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Autopsy shows Deane died of multiple head blows

American pathologist Dr Michael Baden American pathologist Dr Michael Baden
MONTEGO BAY, St James — Preliminary result of an autopsy conducted on the body of  31 year old construction worker Mario Deane revealed that he died as a result of  multiple blows to the head and compression of the neck.

The autopsy was conducted by government pathologist Dr Murari Saranji at the Cornwall Regional Hospital in Montego Bay, and was observed by United States-based pathologist Dr Michael Baden on behalf of Dean’s family.

Mario Deane, who was beaten while in police custody at the Barnett Street Police Station, Montego Bay in August.

“The cause of death was multiple impact to his head and brain and compression to the neck — homicide,” Baden told journalists following a marathon post-mortem conducted at the Cornwall Regional Hospital morgue.

“Dr Saranji was very co-operative and very helpful to me and to the family. We did confirm that Mario died of multiple impact to the head, face, brain and did suffer some neck compression,” Dr Baden disclosed. The renowned US pathologist said that Dr Saranji will get “additional studies finished”.

However, Baden said, while the autopsy proved that Deane died of a beating, it could not say by whom it was orchestrated.

“That’s going to depend on more information; the autopsy can’t tell you what happened, so that’s going to depend on credibility of witness statements, the kind of information that the crime lab is developing from talking to witnesses, and once all of that is gathered we will be able to compare it to the autopsy findings and see what the most credible explanation is,” Baden said.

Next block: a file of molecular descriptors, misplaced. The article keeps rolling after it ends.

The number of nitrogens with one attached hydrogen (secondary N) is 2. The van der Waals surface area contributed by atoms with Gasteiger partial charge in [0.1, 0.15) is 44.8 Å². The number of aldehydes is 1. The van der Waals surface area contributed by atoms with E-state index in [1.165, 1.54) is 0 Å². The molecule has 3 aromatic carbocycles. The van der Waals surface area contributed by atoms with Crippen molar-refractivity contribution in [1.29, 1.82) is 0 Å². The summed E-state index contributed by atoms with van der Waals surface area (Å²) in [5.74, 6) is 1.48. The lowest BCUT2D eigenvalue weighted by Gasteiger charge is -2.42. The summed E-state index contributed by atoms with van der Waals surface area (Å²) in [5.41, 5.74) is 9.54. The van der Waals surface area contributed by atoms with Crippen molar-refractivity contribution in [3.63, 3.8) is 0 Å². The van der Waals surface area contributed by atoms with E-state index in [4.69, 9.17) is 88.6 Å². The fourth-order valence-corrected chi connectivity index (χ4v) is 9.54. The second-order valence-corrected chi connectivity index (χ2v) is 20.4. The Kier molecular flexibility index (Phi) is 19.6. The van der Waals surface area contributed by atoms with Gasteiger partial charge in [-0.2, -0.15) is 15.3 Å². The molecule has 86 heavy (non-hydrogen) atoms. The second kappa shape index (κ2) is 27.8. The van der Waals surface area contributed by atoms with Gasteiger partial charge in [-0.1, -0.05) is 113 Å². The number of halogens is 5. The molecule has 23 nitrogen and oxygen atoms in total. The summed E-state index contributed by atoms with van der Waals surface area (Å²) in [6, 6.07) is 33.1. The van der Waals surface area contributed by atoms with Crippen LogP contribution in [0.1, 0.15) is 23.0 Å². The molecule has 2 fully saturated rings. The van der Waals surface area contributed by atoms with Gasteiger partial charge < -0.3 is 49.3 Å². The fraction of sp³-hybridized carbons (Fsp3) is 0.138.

“There was nothing sufficient to tell what kind of an object was used, if any was used. It could have been multiple blows from fists, could be pushed against a concrete wall, some kind of a hand or arm had to cause some of the damage to the neck, the compression of the neck,” he explained.

He also disclosed that autopsy results showed that there were broken facial bones and that there were marks on Deane’s wrist, consistent with handcuffs, but he could not say when they were made.

“… [I] can’t tell, can’t tell. There was some marks on the wrist, but I can’t tell when. Maybe when he was initially arrested or something,” he said.

Last modified onFriday, 05 September 2014 09:04